Bank of Ireland Group Plc is offering Europe’s highest-paying bank CoCo bond in several months, joining a clutch of deals from junk-rated firms testing investor appetite for risk following the coronavirus turmoil.
The lender will sell 625mn euros ($675mn) of notes paying 7.5% interest, the most on an offering of euro-denominated Additional Tier 1 notes since October, according to data compiled by Bloomberg. AT1s are used to raise money for a bank’s cash safety cushion and stand first in line for losses.
A trio of sub-investment grade company bond deals are also on offer in Europe on Thursday as the market for global corporate junk bonds stages a revival, with more than $13 billion of deals in the US this week alone.
The return of riskier debt offerings follows a slump in sales of the securities through much of March and April as the Covid-19 pandemic roiled global markets. Bank of Ireland’s deal would be the first benchmark-sized sale of the subordinated bank notes since February, when ING Groep NV had to boost the value of its coupon to placate investors after its chief executive officer resigned.
“I wouldn’t say the high-yield market is open to all, rather it’s a case of dipping the toe in for better-rated names that want to beef up liquidity,” said Mark Benbow, a fund manager who helps oversee around $1.5bn across high-yield strategies at Kames Capital. “This crisis is almost a liquidity crisis.”
Even as warnings of a prolonged economic downturn ring loud, the risk of holding lower-rated debt has eased after spiking to the highest since 2012 during March. CoCo bond yields have roughly halved to about 7.8% since the peak of the sell-off in March, according to a mixed-currency Bloomberg Barclays index. The notes are particularly risky as they can be written off or converted in to equity if a lender’s capital levels fall too low.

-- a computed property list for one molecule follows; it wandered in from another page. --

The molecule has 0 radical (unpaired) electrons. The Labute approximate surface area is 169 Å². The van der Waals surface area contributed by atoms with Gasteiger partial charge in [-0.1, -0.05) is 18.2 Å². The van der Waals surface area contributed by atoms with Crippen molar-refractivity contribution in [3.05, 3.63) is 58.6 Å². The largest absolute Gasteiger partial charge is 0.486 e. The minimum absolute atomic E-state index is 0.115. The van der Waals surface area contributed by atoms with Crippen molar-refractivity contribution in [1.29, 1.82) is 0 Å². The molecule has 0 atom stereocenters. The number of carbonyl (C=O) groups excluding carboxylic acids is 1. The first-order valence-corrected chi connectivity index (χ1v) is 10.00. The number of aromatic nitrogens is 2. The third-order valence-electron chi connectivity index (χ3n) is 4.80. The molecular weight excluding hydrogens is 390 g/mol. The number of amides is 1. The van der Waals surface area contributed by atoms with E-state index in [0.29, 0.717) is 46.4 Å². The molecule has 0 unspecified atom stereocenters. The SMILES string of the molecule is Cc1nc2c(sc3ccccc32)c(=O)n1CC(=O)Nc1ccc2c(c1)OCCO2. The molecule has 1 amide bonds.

Europe: Primary sales have slowed on Thursday as measures of credit risk nudge higher and stocks fall, led by declines in travel and auto shares. Just two high-grade deals are being marketed, including a 1 billion-euro note from Germany’s state of Schleswig-Holstein.
Virgin Money UK Plc may revive bond sales in the months ahead as coronavirus turmoil fails to win most European lenders extra time for building loss-absorbing buffers.The region’s high-grade company bond market is split four ways according to investors’ assessments of the likely long-term impact of the coronavirus, CreditSights wrote in research published on Thursday. Tech and energy firms are among sectors with limited second-quarter losses expected, while hotels, restaurants and metals and mining are the “most troubling”.
Companies are beginning, albeit slowly and some unsuccessfully, to repay the deluge of loans raised over the past two months to shore up liquidity amid the coronavirus pandemic that has hit earnings and revenues globally.
Asia: Chinese property developer Zhenro Properties Group Ltd is marketing the region’s first junk dollar bond for weeks, tempting investors with a yield of about 8.9%. Debt buyers in Asia have so far favoured stronger credits, given concerns about the long-lasting impact of the crisis on economies and corporate defaults.
Yield premiums for investment-grade Asian dollar notes widened about 3 basis points on Thursday, according to a trader.
New Zealand’s government announced a massive fiscal stimulus package in its annual budget that will see debt levels surge but could help the economy return to growth as soon as next year.
US: Attention will turn to the latest American jobless data after another steep sell-off on Wall Street.
Sales of US high-yield bonds are booming, with weekly volume topping $13bn as Uber to Royal Caribbean Cruises Ltd bring deals. In the investment-grade space, UnitedHealth Group Inc raised $5bn across five notes on Wednesday.
A sign at the Bank of Ireland directing traffic reads ‘Way Out’ and is seen on the railings outside an entrance to the bank on Dame Street in Dublin. Bank of Ireland is offering Europe’s highest-paying bank CoCo bond in several months, joining a clutch of deals from junk-rated firms testing investor appetite for risk following the coronavirus turmoil.